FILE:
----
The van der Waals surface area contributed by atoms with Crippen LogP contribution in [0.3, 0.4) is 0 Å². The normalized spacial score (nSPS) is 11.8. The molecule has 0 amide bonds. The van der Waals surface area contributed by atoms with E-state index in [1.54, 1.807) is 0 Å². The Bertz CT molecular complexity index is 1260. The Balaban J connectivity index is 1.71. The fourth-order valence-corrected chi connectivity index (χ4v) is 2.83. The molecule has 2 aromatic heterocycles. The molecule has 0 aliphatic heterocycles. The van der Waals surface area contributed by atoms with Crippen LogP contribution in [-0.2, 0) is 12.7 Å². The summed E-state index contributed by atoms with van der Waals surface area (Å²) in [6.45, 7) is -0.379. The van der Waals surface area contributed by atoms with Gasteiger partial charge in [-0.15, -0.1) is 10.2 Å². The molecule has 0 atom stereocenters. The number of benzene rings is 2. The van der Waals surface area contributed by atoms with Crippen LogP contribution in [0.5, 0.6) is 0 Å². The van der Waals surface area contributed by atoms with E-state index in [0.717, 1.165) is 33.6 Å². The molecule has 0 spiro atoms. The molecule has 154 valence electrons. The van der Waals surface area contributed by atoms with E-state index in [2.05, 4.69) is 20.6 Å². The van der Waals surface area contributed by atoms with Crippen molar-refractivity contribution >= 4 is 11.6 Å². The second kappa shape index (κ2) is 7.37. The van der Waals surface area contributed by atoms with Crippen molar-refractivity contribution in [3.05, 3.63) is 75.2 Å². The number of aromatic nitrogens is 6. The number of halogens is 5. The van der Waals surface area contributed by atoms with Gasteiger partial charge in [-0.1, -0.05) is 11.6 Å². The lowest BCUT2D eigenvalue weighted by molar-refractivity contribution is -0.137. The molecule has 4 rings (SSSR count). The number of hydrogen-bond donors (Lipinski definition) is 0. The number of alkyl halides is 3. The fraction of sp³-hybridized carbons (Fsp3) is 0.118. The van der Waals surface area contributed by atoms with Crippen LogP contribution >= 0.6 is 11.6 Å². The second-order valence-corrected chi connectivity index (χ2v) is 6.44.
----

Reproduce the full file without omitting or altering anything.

The van der Waals surface area contributed by atoms with Crippen LogP contribution in [0.3, 0.4) is 0 Å². The normalized spacial score (nSPS) is 11.8. The molecule has 0 amide bonds. The van der Waals surface area contributed by atoms with E-state index in [1.54, 1.807) is 0 Å². The Bertz CT molecular complexity index is 1260. The Balaban J connectivity index is 1.71. The fourth-order valence-corrected chi connectivity index (χ4v) is 2.83. The molecule has 2 aromatic heterocycles. The molecule has 0 aliphatic heterocycles. The van der Waals surface area contributed by atoms with Crippen LogP contribution in [-0.2, 0) is 12.7 Å². The summed E-state index contributed by atoms with van der Waals surface area (Å²) in [6.45, 7) is -0.379. The van der Waals surface area contributed by atoms with Gasteiger partial charge in [-0.15, -0.1) is 10.2 Å². The molecule has 0 atom stereocenters. The number of benzene rings is 2. The van der Waals surface area contributed by atoms with Crippen LogP contribution in [0.5, 0.6) is 0 Å². The van der Waals surface area contributed by atoms with E-state index in [0.717, 1.165) is 33.6 Å². The molecule has 0 spiro atoms. The molecule has 154 valence electrons. The van der Waals surface area contributed by atoms with E-state index in [2.05, 4.69) is 20.6 Å². The van der Waals surface area contributed by atoms with Crippen molar-refractivity contribution >= 4 is 11.6 Å². The second kappa shape index (κ2) is 7.37. The van der Waals surface area contributed by atoms with Crippen molar-refractivity contribution in [3.05, 3.63) is 75.2 Å². The number of aromatic nitrogens is 6. The number of halogens is 5. The van der Waals surface area contributed by atoms with Gasteiger partial charge in [-0.1, -0.05) is 11.6 Å². The lowest BCUT2D eigenvalue weighted by molar-refractivity contribution is -0.137. The molecule has 4 rings (SSSR count). The number of hydrogen-bond donors (Lipinski definition) is 0. The number of alkyl halides is 3. The fraction of sp³-hybridized carbons (Fsp3) is 0.118. The van der Waals surface area contributed by atoms with Crippen LogP contribution >= 0.6 is 11.6 Å². The second-order valence-corrected chi connectivity index (χ2v) is 6.44.